A man comes to his rabbi with a difficult halachic quandary. There is a prohibition that he’s struggling with upholding, and it’s not a minor one. It’s mentioned numerous times in the Torah, and the rabbis have the harshest words for he who violates it.
Pop quiz: is the rabbi’s role:
A) to chastise him for daring to put his own struggle up against the word of God
B) to strengthen and encourage him to overcome his temptations, overcome himself, to see this as a test from God of his commitment,
C) to emphathically, sensitively, lovingly tell the man that he hears his struggle…but there’s nothing to do,
D) to creatively find him a way out?
(For bonus points, play that Jewish favorite- the label game- and suggest which stream of Judaism supports each approach? And for double-bonus, special for the three weeks, add pejoratives like ‘dangerous’, ‘outlandish’, ‘boundary-breaking’ to the answers you don’t like.)
In the world of vows introduced in Bamidbar 30, the answer is D.
In Jewish thought, repeated several times throughout Tanach, and emphasized by the rabbis, a promise is a promise. Vows are serious business; on the Day of Atonement, it’s the very first sin we try to deal with. Our words and commitments are holy, and a prohibition we create for ourselves is binding; breaking your word is considered hillul– a profaning of the sacred.
And so, the mishna in Chagiga seems to relate harshly to the idea of permitting vows, saying that it is an endeavor which “flits in the air, and has nothing to rely on.” But Shmuel, one of the most important rabbis of the Gemara, disagrees. The idea that ‘he shall not profane his word’ he reads with creative minimalism- he cannot profane it, but others can for him. This process is known as ‘hatarat nedarim’, and it is entrusted, first and foremost, to the experts. A person who ignored all the rabbinic warnings about careful speech, and foolishly made a vow that he now finds he cannot keep is not chastised for his carelessness, he isn’t encouraged to valiantly try to live up to his vows, or empathized with. The role of the expert is to help him, by creatively finding an ‘out’.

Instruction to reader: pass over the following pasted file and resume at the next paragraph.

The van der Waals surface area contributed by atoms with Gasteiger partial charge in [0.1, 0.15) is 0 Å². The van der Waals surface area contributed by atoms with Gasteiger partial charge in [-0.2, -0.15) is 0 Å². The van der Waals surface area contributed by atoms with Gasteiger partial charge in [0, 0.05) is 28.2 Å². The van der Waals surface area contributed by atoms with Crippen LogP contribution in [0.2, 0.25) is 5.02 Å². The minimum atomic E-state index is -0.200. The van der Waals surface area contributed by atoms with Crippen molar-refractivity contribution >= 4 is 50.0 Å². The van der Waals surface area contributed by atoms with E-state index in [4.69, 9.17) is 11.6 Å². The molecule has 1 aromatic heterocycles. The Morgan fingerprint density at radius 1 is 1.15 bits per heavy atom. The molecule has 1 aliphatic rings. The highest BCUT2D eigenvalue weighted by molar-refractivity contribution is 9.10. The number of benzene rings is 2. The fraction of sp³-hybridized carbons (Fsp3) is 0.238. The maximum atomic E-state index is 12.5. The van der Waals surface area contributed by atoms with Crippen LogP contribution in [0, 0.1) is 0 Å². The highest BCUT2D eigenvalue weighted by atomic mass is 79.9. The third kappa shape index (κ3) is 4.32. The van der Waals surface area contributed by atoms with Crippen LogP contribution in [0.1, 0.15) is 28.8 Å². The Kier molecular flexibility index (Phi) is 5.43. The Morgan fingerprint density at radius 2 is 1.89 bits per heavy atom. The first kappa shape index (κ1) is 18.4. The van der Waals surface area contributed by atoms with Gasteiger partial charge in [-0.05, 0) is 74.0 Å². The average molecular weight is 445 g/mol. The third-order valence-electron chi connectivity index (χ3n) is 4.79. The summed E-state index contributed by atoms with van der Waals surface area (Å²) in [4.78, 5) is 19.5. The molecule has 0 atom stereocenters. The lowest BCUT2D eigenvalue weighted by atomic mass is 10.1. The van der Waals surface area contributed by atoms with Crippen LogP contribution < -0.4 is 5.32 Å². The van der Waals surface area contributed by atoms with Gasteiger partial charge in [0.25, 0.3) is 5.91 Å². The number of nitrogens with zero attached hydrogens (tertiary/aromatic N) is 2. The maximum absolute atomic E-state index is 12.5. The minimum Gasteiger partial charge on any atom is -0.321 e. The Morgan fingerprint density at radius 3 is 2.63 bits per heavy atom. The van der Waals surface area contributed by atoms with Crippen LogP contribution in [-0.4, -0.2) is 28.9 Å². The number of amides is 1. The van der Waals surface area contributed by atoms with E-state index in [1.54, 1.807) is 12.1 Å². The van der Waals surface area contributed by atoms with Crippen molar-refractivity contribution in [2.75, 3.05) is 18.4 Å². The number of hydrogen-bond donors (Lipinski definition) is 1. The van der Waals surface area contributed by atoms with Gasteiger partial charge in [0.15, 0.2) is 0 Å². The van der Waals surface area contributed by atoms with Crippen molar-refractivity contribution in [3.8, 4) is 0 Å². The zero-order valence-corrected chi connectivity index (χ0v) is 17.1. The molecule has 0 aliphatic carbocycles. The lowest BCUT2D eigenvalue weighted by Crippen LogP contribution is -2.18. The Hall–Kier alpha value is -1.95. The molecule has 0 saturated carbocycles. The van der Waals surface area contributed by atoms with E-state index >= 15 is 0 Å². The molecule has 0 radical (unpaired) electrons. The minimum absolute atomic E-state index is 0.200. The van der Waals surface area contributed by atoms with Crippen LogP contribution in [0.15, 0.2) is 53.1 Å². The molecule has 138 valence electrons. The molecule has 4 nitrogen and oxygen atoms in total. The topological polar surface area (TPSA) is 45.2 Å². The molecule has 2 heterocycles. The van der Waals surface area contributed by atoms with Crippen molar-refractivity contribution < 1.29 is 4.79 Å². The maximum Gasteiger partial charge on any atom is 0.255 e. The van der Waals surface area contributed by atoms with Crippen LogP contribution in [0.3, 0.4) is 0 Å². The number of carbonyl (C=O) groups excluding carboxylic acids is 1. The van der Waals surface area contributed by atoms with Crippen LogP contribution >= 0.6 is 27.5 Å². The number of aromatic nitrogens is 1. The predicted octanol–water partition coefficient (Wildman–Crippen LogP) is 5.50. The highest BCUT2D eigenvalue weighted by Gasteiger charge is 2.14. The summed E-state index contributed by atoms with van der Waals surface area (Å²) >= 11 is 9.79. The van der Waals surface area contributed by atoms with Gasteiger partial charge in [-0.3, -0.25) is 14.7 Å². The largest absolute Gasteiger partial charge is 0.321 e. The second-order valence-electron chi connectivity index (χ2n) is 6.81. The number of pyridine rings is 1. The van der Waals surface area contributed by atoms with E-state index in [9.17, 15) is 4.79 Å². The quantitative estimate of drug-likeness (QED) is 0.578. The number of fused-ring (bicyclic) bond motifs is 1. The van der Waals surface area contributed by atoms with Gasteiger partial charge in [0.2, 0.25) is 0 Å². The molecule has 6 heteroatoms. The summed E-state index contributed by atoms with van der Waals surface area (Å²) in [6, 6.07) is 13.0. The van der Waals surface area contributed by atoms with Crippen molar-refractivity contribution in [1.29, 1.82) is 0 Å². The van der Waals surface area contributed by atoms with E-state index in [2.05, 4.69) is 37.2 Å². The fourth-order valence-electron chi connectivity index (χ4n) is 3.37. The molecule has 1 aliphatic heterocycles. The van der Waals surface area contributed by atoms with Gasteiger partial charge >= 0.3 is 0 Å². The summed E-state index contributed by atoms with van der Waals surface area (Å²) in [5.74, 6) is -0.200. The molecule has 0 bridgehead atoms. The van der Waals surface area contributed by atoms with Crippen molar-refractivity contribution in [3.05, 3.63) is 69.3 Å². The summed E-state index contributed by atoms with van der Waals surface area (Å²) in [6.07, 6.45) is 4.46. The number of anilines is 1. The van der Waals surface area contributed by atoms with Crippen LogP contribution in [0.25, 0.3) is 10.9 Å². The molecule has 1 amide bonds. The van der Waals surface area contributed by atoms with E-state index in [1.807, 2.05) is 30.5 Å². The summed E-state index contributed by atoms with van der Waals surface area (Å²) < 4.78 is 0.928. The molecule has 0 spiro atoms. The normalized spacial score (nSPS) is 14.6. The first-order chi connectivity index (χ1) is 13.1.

Once, it was lay people who added prohibitions, who demanded of themselves greater stringencies, and it was the role of the expert rabbis to make their lives livable when they got out of control. Somewhere along the way, rabbis and lay people seem to have gotten their roles reversed, and it is the rabbis who are always demanding stringencies that put people to the test and push them past the breaking point, and the people who desperately search for ways out. This reversal causes great anguish for all parties. Instead of helping to keep people from profaning their word, and preventing hillul, this type of rabbinate is the cause of great hillul.
But there is hope. Rashi, based on the Gemara, reminds us: “If there is no expert [willing] to allow the vows, they can be allowed by convening an alternative court [even] of the lay-people.”
This is a daily blog following the 929 journey with daily reflections in English. Learn more about the journey at 929.org.il